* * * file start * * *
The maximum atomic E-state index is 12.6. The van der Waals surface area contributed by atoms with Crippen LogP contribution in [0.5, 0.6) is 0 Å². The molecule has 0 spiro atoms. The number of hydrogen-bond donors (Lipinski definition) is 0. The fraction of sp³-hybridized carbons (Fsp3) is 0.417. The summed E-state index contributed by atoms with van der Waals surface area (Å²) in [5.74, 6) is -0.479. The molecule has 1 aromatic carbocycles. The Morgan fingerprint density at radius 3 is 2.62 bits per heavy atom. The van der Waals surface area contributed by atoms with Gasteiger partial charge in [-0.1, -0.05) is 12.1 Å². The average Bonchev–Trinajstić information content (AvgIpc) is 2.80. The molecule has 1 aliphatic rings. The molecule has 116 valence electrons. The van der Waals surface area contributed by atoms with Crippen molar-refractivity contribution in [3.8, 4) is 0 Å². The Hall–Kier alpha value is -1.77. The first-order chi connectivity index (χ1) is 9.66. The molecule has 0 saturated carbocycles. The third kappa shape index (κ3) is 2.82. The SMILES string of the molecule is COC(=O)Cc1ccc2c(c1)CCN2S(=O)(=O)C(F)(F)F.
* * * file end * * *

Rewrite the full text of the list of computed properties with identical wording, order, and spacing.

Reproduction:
The maximum atomic E-state index is 12.6. The van der Waals surface area contributed by atoms with Crippen LogP contribution in [0.5, 0.6) is 0 Å². The molecule has 0 spiro atoms. The number of hydrogen-bond donors (Lipinski definition) is 0. The fraction of sp³-hybridized carbons (Fsp3) is 0.417. The summed E-state index contributed by atoms with van der Waals surface area (Å²) in [5.74, 6) is -0.479. The molecule has 1 aromatic carbocycles. The Morgan fingerprint density at radius 3 is 2.62 bits per heavy atom. The van der Waals surface area contributed by atoms with Gasteiger partial charge in [-0.1, -0.05) is 12.1 Å². The average Bonchev–Trinajstić information content (AvgIpc) is 2.80. The molecule has 1 aliphatic rings. The molecule has 116 valence electrons. The van der Waals surface area contributed by atoms with Crippen molar-refractivity contribution in [3.8, 4) is 0 Å². The Hall–Kier alpha value is -1.77. The first-order chi connectivity index (χ1) is 9.66. The molecule has 0 saturated carbocycles. The third kappa shape index (κ3) is 2.82. The SMILES string of the molecule is COC(=O)Cc1ccc2c(c1)CCN2S(=O)(=O)C(F)(F)F.